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Janitorial supplies set aside in Allen Hall, which, along with other UO campus facilities, is only open to students, faculty and staff “who are performing critical services, and for those with official, critical business on campus,” according to a sign posted on one of the hall’s doors. (Ardeshir Tabrizian/Emerald)

For many University of Oregon employees, spring term meant working from homes. However, as Jeff Butler, the director for Facilities Services, said, refrigerator technicians and custodians can’t work from home. 

Facilities management employees continue to work on the UO campus, attending to maintenance projects and adapting to COVID-19 precautions.

“We’re doing things that haven’t been done in decades,” Butler said, taking on projects better suited for when the campus population is lower. More areas on campus are receiving sidewalk pressure washing, according to CPFM’s campus closures, shutdowns and detours notification center, including the entrance to Johnson Hall, Fenton and Friendly Hall and the plaza outside of Lillis Business Complex.


“It’s a pretty stark difference in this environment, with the mold growth and stuff like that, on the exterior buildings, when you knock that stuff off and say, ‘I didn’t know it was that color,’” he said.

Projects like pressure washing are better suited for when campus is emptier, Butler said, because of how disruptive it can be. Barricades have to be set up for safety reasons. “It's inconvenient for people,” he said. “So we're taking advantage of those situations in a big way.”

Butler said that Facilities Services hasn’t had to lay off any of its nearly 200 workers. According to an email from Greg Ottoman, the director of Housing Facilities Services, his department is a different story. Housing Facilities Services focuses on custodial work and maintenance in dorms. Out of an original 88 staff members, he said, his department laid off 18 workers.

That’s in large part due to the loss of revenue, with less residents returning for spring term. Ottoman said he hopes to be able to hire staff back, a decision that largely depends on the enrollment numbers for fall term.

Facilities Services works on projects relating to program maintenance, Butler said. That usually takes the form of painting and carpeting jobs which are also better suited when campus is empty. “One of our tasks is to inconvenience people as least as possible,” Butler said.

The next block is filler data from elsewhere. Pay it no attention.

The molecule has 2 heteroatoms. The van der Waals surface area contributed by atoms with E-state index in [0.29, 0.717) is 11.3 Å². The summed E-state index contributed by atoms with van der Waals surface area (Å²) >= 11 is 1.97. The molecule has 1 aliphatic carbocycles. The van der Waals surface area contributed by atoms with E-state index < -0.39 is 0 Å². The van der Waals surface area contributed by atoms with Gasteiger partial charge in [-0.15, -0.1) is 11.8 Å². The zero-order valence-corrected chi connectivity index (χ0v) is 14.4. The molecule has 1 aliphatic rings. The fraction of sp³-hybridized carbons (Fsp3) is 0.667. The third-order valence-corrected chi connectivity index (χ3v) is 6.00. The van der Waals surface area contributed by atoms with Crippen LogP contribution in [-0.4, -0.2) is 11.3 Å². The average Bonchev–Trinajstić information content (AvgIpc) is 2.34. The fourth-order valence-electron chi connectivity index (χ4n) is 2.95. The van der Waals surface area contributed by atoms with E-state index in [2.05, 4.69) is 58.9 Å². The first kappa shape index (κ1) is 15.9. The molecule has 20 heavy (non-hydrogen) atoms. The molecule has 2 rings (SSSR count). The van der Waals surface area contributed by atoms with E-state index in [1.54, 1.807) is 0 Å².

During the summer, Ottoman said, Housing Facilities Services staff prepare the dorms for fall term — cleaning, painting, maintenance and making sure furniture is in good condition. 

“We do all that, and we typically hire quite a few students,” he said. “And we also bring in some temporary staff from a temporary agency in town. Because of the lack of revenue, we're not going to be able to do that.” 



His staff have already begun work, Ottoman said, cleaning dorms that have already been vacated. Housing Facilities Services already began cleaning Hamilton Hall, he said, moving onto Riley and Barnhart Halls next. He said that Housing Facilities Services hopes to be completed by the first week of September.

Almost immediately, Butler said, his custodian workers’ focus shifted to wiping down high touch points in buildings like handrails and elevator buttons, rather than their typical focus on cleaning classrooms and public restrooms, which see less use.  

Butler said that he’s trying to figure out what will be necessary once campus reopens. “Where do we come up with the resources once we have to start cleaning restrooms again?” he said.

Following UO’s decision to consolidate all on-campus residents into Global Scholars Hall and Kalapuya Ilihi, Ottoman said Housing Facilities Services custodians work to more aggressively clean high touch points in the dorms. “A lot of areas, we sanitize up to three times a day,” he said, focusing on the common areas in dorms, laundry rooms and the bathrooms on the main floor of GSH.


“So, on one side, we have less folks because of the reduction in revenue and the layoffs, and that we have, in some cases, more work to do,” Ottoman said. “That's an issue. And you know, the other reality is, we have — like everybody else —  our staff has children that may or may not be in school right now. And so it's hard for them to come to work when they also have, you know, family issues they have to deal with at home.”

UO approved an additional 80 hours of sick leave, Ottoman said. That still can be a problem for his department, he said — when there’s less staff at work, there’s more responsibility on the workers who are on campus to keep up with sanitizing.

Housing Facilities Services have not canceled any projects, Ottoman said. Typically, he said,  the department focuses on one larger-scale project in the summer. Last summer, it was the renovation of the Carson Hall floor lounges. The summer before that, workers renovated the rooms inside of Riley Hall. 

This summer, he said, Housing Facilities Services will renovate Agate Apartments, replacing the stairs and the deck. “And we still plan to do that, because it’s something that we need to get done,” he said.

Both Ottoman and Butler said they’re proud of their staff during this time. “I would say facilities folks, by our nature, are pretty flexible, especially in stressful situations,” Butler said. “We are doers, by nature. We are problem solvers, by nature. Things like that just kind of play into our strengths.”

Duncan is an associate news editor for the Daily Emerald. Previously, he was the crime reporter. He likes buying books he'll never read, true crime and Superman.